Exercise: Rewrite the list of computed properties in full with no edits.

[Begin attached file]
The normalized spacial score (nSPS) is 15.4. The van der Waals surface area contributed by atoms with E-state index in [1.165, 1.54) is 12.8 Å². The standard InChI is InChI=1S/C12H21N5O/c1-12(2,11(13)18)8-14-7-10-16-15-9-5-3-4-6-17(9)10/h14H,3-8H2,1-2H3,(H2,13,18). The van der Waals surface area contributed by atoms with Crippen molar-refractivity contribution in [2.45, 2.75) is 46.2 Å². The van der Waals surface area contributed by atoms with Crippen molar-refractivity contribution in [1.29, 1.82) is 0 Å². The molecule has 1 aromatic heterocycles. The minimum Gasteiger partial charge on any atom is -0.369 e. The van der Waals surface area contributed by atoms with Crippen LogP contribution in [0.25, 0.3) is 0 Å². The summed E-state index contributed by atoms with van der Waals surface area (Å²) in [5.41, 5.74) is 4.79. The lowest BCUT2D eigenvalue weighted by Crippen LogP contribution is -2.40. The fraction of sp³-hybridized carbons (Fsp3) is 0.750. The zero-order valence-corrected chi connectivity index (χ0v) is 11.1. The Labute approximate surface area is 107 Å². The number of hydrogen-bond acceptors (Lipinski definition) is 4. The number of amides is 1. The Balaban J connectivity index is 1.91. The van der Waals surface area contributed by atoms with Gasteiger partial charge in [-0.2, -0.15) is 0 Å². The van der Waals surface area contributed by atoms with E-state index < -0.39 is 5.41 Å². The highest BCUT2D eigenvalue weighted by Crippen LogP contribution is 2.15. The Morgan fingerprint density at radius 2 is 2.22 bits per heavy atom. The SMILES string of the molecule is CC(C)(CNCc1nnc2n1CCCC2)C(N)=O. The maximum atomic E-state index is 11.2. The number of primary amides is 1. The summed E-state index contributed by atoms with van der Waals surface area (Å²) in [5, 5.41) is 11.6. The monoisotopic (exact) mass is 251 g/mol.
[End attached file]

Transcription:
The normalized spacial score (nSPS) is 15.4. The van der Waals surface area contributed by atoms with E-state index in [1.165, 1.54) is 12.8 Å². The standard InChI is InChI=1S/C12H21N5O/c1-12(2,11(13)18)8-14-7-10-16-15-9-5-3-4-6-17(9)10/h14H,3-8H2,1-2H3,(H2,13,18). The van der Waals surface area contributed by atoms with Crippen molar-refractivity contribution in [2.45, 2.75) is 46.2 Å². The van der Waals surface area contributed by atoms with Crippen molar-refractivity contribution in [1.29, 1.82) is 0 Å². The molecule has 1 aromatic heterocycles. The minimum Gasteiger partial charge on any atom is -0.369 e. The van der Waals surface area contributed by atoms with Crippen LogP contribution in [0.25, 0.3) is 0 Å². The summed E-state index contributed by atoms with van der Waals surface area (Å²) in [5.41, 5.74) is 4.79. The lowest BCUT2D eigenvalue weighted by Crippen LogP contribution is -2.40. The fraction of sp³-hybridized carbons (Fsp3) is 0.750. The zero-order valence-corrected chi connectivity index (χ0v) is 11.1. The Labute approximate surface area is 107 Å². The number of hydrogen-bond acceptors (Lipinski definition) is 4. The number of amides is 1. The Balaban J connectivity index is 1.91. The van der Waals surface area contributed by atoms with Gasteiger partial charge in [-0.2, -0.15) is 0 Å². The van der Waals surface area contributed by atoms with E-state index < -0.39 is 5.41 Å². The highest BCUT2D eigenvalue weighted by Crippen LogP contribution is 2.15. The Morgan fingerprint density at radius 2 is 2.22 bits per heavy atom. The SMILES string of the molecule is CC(C)(CNCc1nnc2n1CCCC2)C(N)=O. The maximum atomic E-state index is 11.2. The number of primary amides is 1. The summed E-state index contributed by atoms with van der Waals surface area (Å²) in [5, 5.41) is 11.6. The monoisotopic (exact) mass is 251 g/mol.